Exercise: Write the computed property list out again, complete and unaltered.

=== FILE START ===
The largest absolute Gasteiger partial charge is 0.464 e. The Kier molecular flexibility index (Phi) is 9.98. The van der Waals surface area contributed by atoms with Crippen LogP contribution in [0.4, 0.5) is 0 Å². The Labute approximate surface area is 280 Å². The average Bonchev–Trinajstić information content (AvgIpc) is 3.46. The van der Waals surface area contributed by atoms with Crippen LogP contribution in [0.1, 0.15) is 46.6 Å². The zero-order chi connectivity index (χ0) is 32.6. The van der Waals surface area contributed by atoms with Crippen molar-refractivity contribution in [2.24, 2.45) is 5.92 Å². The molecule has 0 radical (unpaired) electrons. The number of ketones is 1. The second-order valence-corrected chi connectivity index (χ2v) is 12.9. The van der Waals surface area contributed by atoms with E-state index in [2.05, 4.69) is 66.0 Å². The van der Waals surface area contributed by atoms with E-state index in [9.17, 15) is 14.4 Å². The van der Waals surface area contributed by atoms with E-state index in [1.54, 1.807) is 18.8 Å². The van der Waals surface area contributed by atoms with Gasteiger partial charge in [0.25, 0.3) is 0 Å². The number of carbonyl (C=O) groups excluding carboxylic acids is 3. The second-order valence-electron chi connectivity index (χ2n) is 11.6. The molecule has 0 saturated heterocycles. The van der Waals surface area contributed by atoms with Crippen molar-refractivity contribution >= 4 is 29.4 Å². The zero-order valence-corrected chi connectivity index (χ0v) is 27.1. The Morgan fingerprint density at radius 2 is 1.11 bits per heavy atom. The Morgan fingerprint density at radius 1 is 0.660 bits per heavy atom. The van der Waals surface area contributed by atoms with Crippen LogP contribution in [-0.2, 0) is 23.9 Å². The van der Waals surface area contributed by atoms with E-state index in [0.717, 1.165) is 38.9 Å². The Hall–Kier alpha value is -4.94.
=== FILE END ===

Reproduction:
The largest absolute Gasteiger partial charge is 0.464 e. The Kier molecular flexibility index (Phi) is 9.98. The van der Waals surface area contributed by atoms with Crippen LogP contribution in [0.4, 0.5) is 0 Å². The Labute approximate surface area is 280 Å². The average Bonchev–Trinajstić information content (AvgIpc) is 3.46. The van der Waals surface area contributed by atoms with Crippen LogP contribution in [0.1, 0.15) is 46.6 Å². The zero-order chi connectivity index (χ0) is 32.6. The van der Waals surface area contributed by atoms with Crippen molar-refractivity contribution in [2.24, 2.45) is 5.92 Å². The molecule has 0 radical (unpaired) electrons. The number of ketones is 1. The second-order valence-corrected chi connectivity index (χ2v) is 12.9. The van der Waals surface area contributed by atoms with E-state index in [2.05, 4.69) is 66.0 Å². The van der Waals surface area contributed by atoms with E-state index in [9.17, 15) is 14.4 Å². The van der Waals surface area contributed by atoms with E-state index in [1.54, 1.807) is 18.8 Å². The van der Waals surface area contributed by atoms with Gasteiger partial charge in [0.25, 0.3) is 0 Å². The number of carbonyl (C=O) groups excluding carboxylic acids is 3. The second-order valence-electron chi connectivity index (χ2n) is 11.6. The molecule has 0 saturated heterocycles. The van der Waals surface area contributed by atoms with Crippen molar-refractivity contribution >= 4 is 29.4 Å². The zero-order valence-corrected chi connectivity index (χ0v) is 27.1. The Morgan fingerprint density at radius 2 is 1.11 bits per heavy atom. The Morgan fingerprint density at radius 1 is 0.660 bits per heavy atom. The van der Waals surface area contributed by atoms with Crippen LogP contribution in [-0.2, 0) is 23.9 Å². The van der Waals surface area contributed by atoms with E-state index in [0.717, 1.165) is 38.9 Å². The Hall–Kier alpha value is -4.94.